# Principal Moment of Inertia-how to calculate?

1. Jul 26, 2012

### cccic

Principal Moment of Inertia--how to calculate?

1. The problem statement, all variables and given/known data
I am writing a program that incorporates calculating the principal moment of inertia for a protein residue based on its component atom XYZ coordinates. I am exceedingly confused about which formulas to use in calculating principal moment of inertia for my situation.

Thus far my program does the following:

1. Calculate elements (Ixx, Iyy, Izz, etc.) of symmetric matrix A
2. Find the eigenvalues (and thus the principal moments of inertia)

2. Relevant equations
The formulas I originally used were from here: https://docs.google.com/viewer?a=v&q...ZFyxHNqw&pli=1 [Broken]

However looking at Wikipedia, the formulas for the symmetric matrix elements are different. http://en.wikipedia.org/wiki/Moment_...tia#Definition [Broken]

I have also been scouring the internet and found open source code where the center of mass is subtracted from the x, y, and z coordinates before beginning calculation of elements Ixx, Iyy, Izz, etc.

3. The attempt at a solution
Which formulas/algorithm do I use to calculate principal moment of inertia for my case? I'm not sure where to begin with picking which formulas to use. Is there a source that is accessible to those with a weak physics background that will help me understand which formula/algorithm to use in calculating principal moment of inertia?

Thank you!

Last edited by a moderator: May 6, 2017
2. Jul 26, 2012

### tiny-tim

hi cccic!
wikipedia is correct

(i can't compare it with your first link, since that isn't working )

wikipedia's formulas work for moment of inertia about any point

however, i expect you will usually need the moment of inertia about the centre of mass, so in that case yes you will have to subtract it from the x, y, and z coordinates first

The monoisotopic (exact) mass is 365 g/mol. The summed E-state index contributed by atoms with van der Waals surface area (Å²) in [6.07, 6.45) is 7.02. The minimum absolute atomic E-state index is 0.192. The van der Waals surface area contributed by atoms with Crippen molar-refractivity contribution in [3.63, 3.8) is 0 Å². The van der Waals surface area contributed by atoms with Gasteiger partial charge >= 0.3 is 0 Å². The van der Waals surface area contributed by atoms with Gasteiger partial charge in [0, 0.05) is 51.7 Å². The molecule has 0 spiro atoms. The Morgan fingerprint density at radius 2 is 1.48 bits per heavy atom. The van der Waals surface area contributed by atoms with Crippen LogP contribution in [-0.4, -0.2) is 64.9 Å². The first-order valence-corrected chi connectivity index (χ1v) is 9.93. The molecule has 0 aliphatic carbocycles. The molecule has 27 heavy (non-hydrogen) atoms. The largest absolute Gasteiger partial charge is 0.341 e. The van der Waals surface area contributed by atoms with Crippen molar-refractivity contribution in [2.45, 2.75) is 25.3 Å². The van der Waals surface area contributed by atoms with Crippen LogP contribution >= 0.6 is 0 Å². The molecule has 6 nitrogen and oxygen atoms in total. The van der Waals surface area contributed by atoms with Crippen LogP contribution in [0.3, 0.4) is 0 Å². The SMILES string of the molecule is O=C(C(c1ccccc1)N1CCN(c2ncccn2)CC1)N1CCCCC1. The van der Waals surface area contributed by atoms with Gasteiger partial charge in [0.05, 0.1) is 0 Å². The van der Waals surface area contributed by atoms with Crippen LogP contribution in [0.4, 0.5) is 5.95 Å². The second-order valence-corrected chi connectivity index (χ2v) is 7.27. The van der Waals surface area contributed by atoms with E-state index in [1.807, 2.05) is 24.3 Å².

Last edited by a moderator: May 6, 2017
3. Jul 26, 2012

### cccic

4. Jul 26, 2012

### TSny

Re: Principal Moment of Inertia--how to calculate?

Hi cccic. Ok, you have your molecule sitting in space. Imagine introducing an arbitrary Cartesian coordinate system with origin chosen at an arbitrary location and axes oriented arbitrarily. Then each atom in your molecule will have Cartesian coordinates (x,y,z) in this coordinate system. The equations given in Wikipedia will give you the elements of the moment of inertial tensor relative to the axes of your coordinate system. [The answer given to the question at the link to stackexchange makes an incorrect statement when it says that the formulas at Wikipedia are only for axes passing through the cm. They are in fact valid for any coordinate system.]

Now, suppose you want the moment of inertia tensor for a coordinate system that has origin at the center of mass of the molecule and with axes oriented parallel to your previously arbitrarily chosen coordinate system. Let's call this the center of mass coordinate system. Then you have two ways to go:

Method 1: Find the (x,y,z) coordinates of each atom in the center of mass coordinate system and then use the formulas for the moment of inertia tensor as given in Wikipedia using these coordinates. To find the coordinates of the atoms in the center of mass coordinate system, you would need to find the coordinates of the center of mass of the molecule (xcm, ycm, zcm) in the original coordinate system using standard formulas (see http://hyperphysics.phy-astr.gsu.edu/hbase/cm.html) Subtract these coordinates of the center of mass from each of your (x,y,z) coordinates of the atoms in the original coordinate system.

Method 2: Use the coordinates of the atoms in the original coordinate system, but use the formulas as given in the NASA document.